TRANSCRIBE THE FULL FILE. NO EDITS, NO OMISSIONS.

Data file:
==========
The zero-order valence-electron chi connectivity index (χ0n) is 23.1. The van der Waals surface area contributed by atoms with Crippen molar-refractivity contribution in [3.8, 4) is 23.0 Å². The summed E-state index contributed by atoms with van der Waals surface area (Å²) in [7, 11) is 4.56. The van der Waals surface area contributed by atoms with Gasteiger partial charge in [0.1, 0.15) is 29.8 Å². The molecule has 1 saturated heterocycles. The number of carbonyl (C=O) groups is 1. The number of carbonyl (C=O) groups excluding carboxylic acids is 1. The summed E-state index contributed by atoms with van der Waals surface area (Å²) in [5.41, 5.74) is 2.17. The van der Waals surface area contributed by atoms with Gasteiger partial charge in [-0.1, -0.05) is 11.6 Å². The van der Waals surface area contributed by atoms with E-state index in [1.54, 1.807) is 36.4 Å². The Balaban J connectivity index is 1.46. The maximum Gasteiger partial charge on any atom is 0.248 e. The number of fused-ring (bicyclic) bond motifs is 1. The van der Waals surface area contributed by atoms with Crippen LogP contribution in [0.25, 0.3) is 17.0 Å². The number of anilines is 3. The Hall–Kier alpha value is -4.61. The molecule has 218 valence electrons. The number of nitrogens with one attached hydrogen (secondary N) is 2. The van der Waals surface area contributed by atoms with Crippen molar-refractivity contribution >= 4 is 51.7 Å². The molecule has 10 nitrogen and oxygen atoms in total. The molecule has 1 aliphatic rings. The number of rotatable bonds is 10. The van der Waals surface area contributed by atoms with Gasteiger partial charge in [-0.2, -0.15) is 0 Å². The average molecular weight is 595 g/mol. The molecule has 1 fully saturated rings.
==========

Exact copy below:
The zero-order valence-electron chi connectivity index (χ0n) is 23.1. The van der Waals surface area contributed by atoms with Crippen molar-refractivity contribution in [3.8, 4) is 23.0 Å². The summed E-state index contributed by atoms with van der Waals surface area (Å²) in [7, 11) is 4.56. The van der Waals surface area contributed by atoms with Gasteiger partial charge in [0.1, 0.15) is 29.8 Å². The molecule has 1 saturated heterocycles. The number of carbonyl (C=O) groups is 1. The number of carbonyl (C=O) groups excluding carboxylic acids is 1. The summed E-state index contributed by atoms with van der Waals surface area (Å²) in [5.41, 5.74) is 2.17. The van der Waals surface area contributed by atoms with Gasteiger partial charge in [-0.1, -0.05) is 11.6 Å². The van der Waals surface area contributed by atoms with E-state index in [1.54, 1.807) is 36.4 Å². The Balaban J connectivity index is 1.46. The maximum Gasteiger partial charge on any atom is 0.248 e. The number of fused-ring (bicyclic) bond motifs is 1. The van der Waals surface area contributed by atoms with Crippen LogP contribution in [0.25, 0.3) is 17.0 Å². The number of anilines is 3. The Hall–Kier alpha value is -4.61. The molecule has 218 valence electrons. The number of nitrogens with one attached hydrogen (secondary N) is 2. The van der Waals surface area contributed by atoms with Crippen molar-refractivity contribution >= 4 is 51.7 Å². The molecule has 10 nitrogen and oxygen atoms in total. The molecule has 1 aliphatic rings. The number of rotatable bonds is 10. The van der Waals surface area contributed by atoms with Gasteiger partial charge in [-0.2, -0.15) is 0 Å². The average molecular weight is 595 g/mol. The molecule has 1 fully saturated rings.